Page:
Irish Language craziness (part 73)
2 August, 2011
Not long ago, plans to provide Dubliners with real-time signage indicating when buses were due had to be put on ice after complaints were made to An Coimisinéir Teanga …. This particular quango was set up to enforce Eamon O’Cuiv’s Official Languages Act, which stipulated that public signage and documentation must be in Gaelic as well as the spoken language of the country, English. Gaelic must appear first of course. As a result, crank complaints from Irish language careerists and hobbyists must now be taken seriously, and bus-using Dubliners must stand at stops in ignorance of when their transport will arrive. The system, planned 10 years ago, would have used existing GPS data to inform those long-suffering customers of just how late their buses were running.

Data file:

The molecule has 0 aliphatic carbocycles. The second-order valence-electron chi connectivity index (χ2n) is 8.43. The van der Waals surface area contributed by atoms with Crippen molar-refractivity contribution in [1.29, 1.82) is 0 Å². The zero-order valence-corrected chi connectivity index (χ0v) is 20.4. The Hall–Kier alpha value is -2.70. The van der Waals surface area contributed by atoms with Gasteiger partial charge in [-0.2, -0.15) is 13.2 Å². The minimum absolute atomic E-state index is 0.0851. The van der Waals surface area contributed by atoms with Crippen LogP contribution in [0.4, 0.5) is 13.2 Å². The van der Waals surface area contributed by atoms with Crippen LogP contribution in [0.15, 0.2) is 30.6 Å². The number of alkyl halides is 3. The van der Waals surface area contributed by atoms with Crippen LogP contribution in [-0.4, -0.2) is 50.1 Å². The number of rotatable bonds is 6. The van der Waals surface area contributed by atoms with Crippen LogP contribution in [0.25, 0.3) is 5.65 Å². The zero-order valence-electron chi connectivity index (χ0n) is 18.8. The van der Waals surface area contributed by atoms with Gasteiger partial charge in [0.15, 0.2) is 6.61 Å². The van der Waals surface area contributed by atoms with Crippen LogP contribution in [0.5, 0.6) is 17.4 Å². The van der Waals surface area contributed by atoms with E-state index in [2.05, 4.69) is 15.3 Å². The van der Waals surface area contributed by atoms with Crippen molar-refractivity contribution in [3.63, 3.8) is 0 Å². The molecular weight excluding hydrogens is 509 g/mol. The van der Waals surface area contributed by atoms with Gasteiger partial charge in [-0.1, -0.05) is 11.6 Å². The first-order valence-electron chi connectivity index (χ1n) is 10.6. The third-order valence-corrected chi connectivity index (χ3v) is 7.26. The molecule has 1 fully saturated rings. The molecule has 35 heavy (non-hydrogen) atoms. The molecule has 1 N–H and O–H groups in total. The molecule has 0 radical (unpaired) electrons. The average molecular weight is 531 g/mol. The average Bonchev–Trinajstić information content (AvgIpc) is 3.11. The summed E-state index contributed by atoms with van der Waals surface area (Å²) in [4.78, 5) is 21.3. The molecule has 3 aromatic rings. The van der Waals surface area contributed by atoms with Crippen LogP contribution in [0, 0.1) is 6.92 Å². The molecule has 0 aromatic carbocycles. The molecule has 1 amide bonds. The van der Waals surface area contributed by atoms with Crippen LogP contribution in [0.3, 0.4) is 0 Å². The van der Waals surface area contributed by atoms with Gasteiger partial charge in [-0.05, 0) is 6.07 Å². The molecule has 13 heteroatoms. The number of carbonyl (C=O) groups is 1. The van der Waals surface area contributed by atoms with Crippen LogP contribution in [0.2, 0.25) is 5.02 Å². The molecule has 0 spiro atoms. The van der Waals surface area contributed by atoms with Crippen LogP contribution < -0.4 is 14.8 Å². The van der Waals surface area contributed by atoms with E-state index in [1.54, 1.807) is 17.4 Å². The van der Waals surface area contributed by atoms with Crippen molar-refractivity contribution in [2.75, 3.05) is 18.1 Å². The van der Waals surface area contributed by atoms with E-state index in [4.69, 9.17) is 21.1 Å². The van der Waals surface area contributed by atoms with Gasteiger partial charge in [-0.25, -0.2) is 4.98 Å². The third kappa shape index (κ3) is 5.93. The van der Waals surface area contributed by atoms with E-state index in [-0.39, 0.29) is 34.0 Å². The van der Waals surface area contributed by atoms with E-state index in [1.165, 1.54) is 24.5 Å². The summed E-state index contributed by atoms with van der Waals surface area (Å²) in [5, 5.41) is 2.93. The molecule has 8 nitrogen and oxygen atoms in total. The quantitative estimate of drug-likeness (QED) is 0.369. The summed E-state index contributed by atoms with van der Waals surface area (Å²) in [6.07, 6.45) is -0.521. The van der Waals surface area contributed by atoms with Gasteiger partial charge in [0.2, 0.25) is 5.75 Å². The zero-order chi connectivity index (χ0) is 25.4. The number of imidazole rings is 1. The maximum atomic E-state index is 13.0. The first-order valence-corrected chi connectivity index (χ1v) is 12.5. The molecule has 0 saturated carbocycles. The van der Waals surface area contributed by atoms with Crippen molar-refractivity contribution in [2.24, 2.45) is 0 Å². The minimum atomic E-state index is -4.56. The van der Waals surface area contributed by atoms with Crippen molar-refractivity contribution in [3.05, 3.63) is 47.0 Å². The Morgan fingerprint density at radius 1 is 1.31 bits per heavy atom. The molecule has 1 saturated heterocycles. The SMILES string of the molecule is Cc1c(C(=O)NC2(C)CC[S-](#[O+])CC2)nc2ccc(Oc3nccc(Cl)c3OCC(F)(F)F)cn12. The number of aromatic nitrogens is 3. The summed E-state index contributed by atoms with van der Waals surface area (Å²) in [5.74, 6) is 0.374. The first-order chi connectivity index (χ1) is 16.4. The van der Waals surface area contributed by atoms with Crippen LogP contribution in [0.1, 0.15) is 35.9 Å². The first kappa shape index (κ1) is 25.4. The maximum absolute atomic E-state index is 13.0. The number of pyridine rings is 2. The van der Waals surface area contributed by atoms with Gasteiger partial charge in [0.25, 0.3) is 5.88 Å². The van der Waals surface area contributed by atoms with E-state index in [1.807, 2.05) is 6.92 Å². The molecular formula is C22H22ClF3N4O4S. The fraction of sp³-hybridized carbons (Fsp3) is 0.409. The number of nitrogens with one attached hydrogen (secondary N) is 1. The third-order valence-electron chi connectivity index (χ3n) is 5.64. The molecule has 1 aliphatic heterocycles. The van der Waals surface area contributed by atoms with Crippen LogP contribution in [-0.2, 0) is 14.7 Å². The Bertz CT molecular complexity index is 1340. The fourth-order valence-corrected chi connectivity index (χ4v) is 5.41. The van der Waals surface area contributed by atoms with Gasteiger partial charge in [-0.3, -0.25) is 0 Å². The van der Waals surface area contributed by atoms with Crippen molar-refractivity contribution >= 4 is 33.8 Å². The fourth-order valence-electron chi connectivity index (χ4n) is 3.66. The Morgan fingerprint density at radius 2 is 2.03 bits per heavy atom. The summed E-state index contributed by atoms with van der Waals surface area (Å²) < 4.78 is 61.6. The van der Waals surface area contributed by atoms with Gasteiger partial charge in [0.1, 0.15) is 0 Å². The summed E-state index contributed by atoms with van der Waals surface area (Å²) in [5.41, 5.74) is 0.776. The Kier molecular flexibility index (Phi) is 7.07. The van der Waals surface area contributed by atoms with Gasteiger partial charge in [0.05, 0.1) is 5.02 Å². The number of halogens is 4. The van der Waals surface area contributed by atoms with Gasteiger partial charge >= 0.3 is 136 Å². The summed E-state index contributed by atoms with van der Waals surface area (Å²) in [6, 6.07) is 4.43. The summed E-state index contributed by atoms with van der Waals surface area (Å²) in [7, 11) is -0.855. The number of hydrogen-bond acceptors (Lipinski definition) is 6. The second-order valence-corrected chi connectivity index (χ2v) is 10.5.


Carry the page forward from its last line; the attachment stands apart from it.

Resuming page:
The Evening Herald reported on this here, under the headline “Gaeilgeoir protests delay new bus signs”.
It would take somebody like Jonathan Swift to deal properly with this madness. The blog author is surely right in calling for ” a complete repeal of the wasteful Official Languages Act, at a time when we can scarcely afford such an extravagance of Official Ireland nonsense”. I discussed this in December 2009 here.
While we are on the subject, I saw A.A.Gill in the Sunday Times of 31st July, writing about Pobol y Cwm, a Welsh-language soap opera:
I watched with incomprehension, which is how 99.9% of the world would see it. The point of Welsh-language telly is not that it brings entertainment to a minority who wouldn’t otherwise get any, but that it excludes a monoglot majority.
Sounds like TG4?